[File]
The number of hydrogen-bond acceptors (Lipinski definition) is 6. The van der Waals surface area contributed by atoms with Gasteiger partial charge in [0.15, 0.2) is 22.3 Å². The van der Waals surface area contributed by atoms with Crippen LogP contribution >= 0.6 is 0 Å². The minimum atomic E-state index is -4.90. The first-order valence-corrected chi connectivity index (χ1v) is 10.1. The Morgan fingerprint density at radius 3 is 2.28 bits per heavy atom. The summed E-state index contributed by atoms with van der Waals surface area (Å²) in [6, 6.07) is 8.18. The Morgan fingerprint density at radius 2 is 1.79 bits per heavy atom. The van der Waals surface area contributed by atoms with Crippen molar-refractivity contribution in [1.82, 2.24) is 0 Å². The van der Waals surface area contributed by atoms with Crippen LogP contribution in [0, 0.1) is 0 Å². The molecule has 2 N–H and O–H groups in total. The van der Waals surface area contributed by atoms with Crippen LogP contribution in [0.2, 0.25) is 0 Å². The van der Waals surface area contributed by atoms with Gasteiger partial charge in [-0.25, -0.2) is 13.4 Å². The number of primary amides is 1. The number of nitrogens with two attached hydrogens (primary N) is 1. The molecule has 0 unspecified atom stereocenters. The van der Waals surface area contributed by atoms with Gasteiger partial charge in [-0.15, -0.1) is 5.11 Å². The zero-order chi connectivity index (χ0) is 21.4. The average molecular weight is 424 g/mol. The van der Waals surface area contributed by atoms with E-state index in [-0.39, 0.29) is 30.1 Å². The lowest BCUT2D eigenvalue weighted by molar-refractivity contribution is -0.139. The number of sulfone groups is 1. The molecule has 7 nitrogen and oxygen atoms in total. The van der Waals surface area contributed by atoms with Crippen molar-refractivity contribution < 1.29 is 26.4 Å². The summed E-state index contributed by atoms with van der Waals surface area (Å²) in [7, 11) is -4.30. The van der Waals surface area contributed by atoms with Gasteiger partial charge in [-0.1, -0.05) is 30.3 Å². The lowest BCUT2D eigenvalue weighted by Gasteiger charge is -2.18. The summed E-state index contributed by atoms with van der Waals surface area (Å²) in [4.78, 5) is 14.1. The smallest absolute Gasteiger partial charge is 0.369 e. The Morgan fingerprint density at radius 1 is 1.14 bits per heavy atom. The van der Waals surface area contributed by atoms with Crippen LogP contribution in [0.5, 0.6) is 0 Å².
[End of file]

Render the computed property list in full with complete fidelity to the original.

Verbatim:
The number of hydrogen-bond acceptors (Lipinski definition) is 6. The van der Waals surface area contributed by atoms with Gasteiger partial charge in [0.15, 0.2) is 22.3 Å². The van der Waals surface area contributed by atoms with Crippen LogP contribution >= 0.6 is 0 Å². The minimum atomic E-state index is -4.90. The first-order valence-corrected chi connectivity index (χ1v) is 10.1. The Morgan fingerprint density at radius 3 is 2.28 bits per heavy atom. The summed E-state index contributed by atoms with van der Waals surface area (Å²) in [6, 6.07) is 8.18. The Morgan fingerprint density at radius 2 is 1.79 bits per heavy atom. The van der Waals surface area contributed by atoms with Crippen molar-refractivity contribution in [1.82, 2.24) is 0 Å². The van der Waals surface area contributed by atoms with Crippen LogP contribution in [0, 0.1) is 0 Å². The molecule has 2 N–H and O–H groups in total. The van der Waals surface area contributed by atoms with Crippen LogP contribution in [0.2, 0.25) is 0 Å². The van der Waals surface area contributed by atoms with Gasteiger partial charge in [-0.25, -0.2) is 13.4 Å². The number of primary amides is 1. The number of nitrogens with two attached hydrogens (primary N) is 1. The molecule has 0 unspecified atom stereocenters. The van der Waals surface area contributed by atoms with Gasteiger partial charge in [-0.15, -0.1) is 5.11 Å². The zero-order chi connectivity index (χ0) is 21.4. The average molecular weight is 424 g/mol. The van der Waals surface area contributed by atoms with E-state index in [-0.39, 0.29) is 30.1 Å². The lowest BCUT2D eigenvalue weighted by molar-refractivity contribution is -0.139. The number of sulfone groups is 1. The molecule has 7 nitrogen and oxygen atoms in total. The van der Waals surface area contributed by atoms with Crippen molar-refractivity contribution < 1.29 is 26.4 Å². The summed E-state index contributed by atoms with van der Waals surface area (Å²) in [7, 11) is -4.30. The van der Waals surface area contributed by atoms with Gasteiger partial charge in [-0.1, -0.05) is 30.3 Å². The lowest BCUT2D eigenvalue weighted by Gasteiger charge is -2.18. The summed E-state index contributed by atoms with van der Waals surface area (Å²) in [4.78, 5) is 14.1. The smallest absolute Gasteiger partial charge is 0.369 e. The Morgan fingerprint density at radius 1 is 1.14 bits per heavy atom. The van der Waals surface area contributed by atoms with Crippen LogP contribution in [0.5, 0.6) is 0 Å².